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Efficient diversification

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Definition of Efficient diversification

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Efficient diversification

The organizing principle of modern portfolio theory, which maintains that any riskaverse
investor will search for the highest expected return for any level of portfolio risk.



Related Terms:

Modern portfolio theory

Principles underlying the analysis and evaluation of rational portfolio choices
based on risk-return trade-offs and efficient diversification.


Beta coefficient

A measurement of the extent to which the returns on a given stock move with stock market.


coefficient of correlation

a measure of dispersion that indicates the degree of relative association existing between two variables


Coefficient of determination

A measure of the goodness of fit of the relationship between the dependent and
independent variables in a regression analysis; for instance, the percentage of variation in the return of an
asset explained by the market portfolio return.


coefficient of determination

a measure of dispersion that
indicates the “goodness of fit” of the actual observations
to the least squares regression line; indicates what proportion
of the total variation in y is explained by the regression model



coefficient of variation

a measure of risk used when the standard deviations for multiple projects are approximately
the same but the expected values are significantly different


Correlation coefficient

A standardized statistical measure of the dependence of two random variables,
defined as the covariance divided by the standard deviations of two variables.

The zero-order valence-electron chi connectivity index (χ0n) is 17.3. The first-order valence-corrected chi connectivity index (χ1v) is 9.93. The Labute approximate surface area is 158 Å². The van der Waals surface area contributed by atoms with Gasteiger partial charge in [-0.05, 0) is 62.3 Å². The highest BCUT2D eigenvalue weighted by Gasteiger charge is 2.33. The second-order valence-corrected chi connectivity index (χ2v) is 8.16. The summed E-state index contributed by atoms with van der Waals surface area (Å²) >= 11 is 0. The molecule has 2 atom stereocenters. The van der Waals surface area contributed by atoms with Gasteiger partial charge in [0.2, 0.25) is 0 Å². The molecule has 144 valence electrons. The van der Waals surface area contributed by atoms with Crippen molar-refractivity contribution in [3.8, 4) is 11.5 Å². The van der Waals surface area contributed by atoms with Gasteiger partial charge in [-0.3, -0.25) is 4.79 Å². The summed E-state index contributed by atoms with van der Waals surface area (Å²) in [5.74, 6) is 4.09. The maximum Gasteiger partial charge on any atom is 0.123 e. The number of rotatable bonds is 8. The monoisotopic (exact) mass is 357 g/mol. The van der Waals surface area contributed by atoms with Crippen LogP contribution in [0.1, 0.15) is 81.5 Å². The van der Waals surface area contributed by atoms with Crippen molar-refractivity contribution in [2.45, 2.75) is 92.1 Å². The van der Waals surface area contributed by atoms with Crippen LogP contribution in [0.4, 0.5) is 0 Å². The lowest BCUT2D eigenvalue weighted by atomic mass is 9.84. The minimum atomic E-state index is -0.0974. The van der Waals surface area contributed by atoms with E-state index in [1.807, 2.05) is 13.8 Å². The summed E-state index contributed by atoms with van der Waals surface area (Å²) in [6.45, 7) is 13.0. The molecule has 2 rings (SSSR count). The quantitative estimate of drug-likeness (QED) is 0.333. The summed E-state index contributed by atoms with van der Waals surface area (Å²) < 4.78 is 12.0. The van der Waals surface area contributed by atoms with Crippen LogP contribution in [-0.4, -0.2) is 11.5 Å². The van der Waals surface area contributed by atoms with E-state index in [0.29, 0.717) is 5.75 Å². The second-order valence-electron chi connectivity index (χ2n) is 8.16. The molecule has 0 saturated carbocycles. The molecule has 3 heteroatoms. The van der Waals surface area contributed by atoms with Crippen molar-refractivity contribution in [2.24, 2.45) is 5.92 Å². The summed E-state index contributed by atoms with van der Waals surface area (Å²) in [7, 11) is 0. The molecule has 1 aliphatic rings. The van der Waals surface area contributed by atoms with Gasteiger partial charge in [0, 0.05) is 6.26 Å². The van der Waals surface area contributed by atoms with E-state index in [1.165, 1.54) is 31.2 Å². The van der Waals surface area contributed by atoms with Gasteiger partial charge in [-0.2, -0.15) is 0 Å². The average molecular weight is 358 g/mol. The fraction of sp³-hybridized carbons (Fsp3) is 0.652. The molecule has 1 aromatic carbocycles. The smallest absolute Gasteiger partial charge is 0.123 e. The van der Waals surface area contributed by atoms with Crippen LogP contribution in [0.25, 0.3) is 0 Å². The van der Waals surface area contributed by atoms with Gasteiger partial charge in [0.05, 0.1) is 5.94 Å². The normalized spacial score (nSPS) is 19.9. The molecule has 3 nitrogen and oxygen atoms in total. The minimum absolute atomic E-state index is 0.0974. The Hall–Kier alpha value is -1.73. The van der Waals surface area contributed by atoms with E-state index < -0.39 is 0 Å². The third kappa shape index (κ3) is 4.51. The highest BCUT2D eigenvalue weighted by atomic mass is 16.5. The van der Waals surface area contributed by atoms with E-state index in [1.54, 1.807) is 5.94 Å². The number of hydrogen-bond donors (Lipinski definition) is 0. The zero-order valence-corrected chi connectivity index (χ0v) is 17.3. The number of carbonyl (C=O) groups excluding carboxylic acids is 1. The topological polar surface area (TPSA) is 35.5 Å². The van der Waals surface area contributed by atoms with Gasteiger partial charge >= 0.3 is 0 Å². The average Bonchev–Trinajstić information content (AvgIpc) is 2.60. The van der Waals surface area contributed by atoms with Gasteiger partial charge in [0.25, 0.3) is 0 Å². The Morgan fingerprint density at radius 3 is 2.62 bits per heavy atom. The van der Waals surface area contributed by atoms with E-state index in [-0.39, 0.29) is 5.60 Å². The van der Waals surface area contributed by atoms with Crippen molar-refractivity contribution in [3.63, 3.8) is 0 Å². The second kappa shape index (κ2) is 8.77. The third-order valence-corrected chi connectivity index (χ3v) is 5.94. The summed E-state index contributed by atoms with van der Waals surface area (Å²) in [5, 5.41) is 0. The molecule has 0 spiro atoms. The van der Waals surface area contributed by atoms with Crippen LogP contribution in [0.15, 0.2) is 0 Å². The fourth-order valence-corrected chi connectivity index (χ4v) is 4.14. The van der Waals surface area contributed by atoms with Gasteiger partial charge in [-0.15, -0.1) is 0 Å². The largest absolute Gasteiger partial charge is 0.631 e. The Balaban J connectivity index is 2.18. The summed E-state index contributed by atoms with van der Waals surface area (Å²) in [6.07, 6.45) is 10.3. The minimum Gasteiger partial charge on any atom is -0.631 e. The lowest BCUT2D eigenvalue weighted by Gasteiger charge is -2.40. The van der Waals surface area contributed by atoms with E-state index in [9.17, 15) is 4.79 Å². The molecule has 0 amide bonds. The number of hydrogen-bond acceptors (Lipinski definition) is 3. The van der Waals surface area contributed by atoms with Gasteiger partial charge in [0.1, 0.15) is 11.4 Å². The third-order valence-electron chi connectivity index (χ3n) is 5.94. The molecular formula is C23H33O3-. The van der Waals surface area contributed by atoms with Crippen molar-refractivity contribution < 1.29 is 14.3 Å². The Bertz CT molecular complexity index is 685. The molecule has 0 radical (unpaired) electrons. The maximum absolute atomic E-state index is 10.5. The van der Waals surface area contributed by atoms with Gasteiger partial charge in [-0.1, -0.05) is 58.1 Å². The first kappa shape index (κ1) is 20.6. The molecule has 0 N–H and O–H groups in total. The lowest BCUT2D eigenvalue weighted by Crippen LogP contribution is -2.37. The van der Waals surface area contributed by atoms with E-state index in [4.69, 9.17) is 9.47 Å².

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Correlation Coefficient

A measure of the tendency of two variables to change values
together


Correlation coefficient

A statistic in which the covariance is scaled to a
value between minus one (perfect negative correlation) and plus one (perfect
positive correlation).


Diversification

Dividing investment funds among a variety of securities with different risk, reward, and
correlation statistics so as to minimize unsystematic risk.


Diversification

The process of spreading a portfolio over many investments to
avoid excessive exposure to any one source of risk


diversification

Strategy designed to reduce risk by spreading the portfolio across many investments.


Diversification

Investing so that all your eggs are not in the same basket. By spreading your investments over different kinds of investments, you cushion your portfolio against sudden swings in any one area. Segregated equity funds have become a popular and secure way for average investors to get the benefits of greater diversification.


diversification

An investment technique intended to minimize risk by utilizing a wide variety of investments within a portfolio. In a diversified portfolio, a decline in the value of one investment, for example, should be offset by the strength of other investments.


Efficient capital market

A market in which new information is very quickly reflected accurately in share
prices.


efficient capital markets

Financial markets in which security prices rapidly reflect all relevant information about asset values.


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Efficient frontier

The combinations of securities portfolios that maximize expected return for any level of
expected risk, or that minimizes expected risk for any level of expected return.


Efficient frontier

A graph representing a set of portfolios that maximizes
expected return at each level of portfolio risk. See Markowitz model.



Efficient Market Hypothesis

In general the hypothesis states that all relevant information is fully and
immediately reflected in a security's market price thereby assuming that an investor will obtain an equilibrium
rate of return. In other words, an investor should not expect to earn an abnormal return (above the market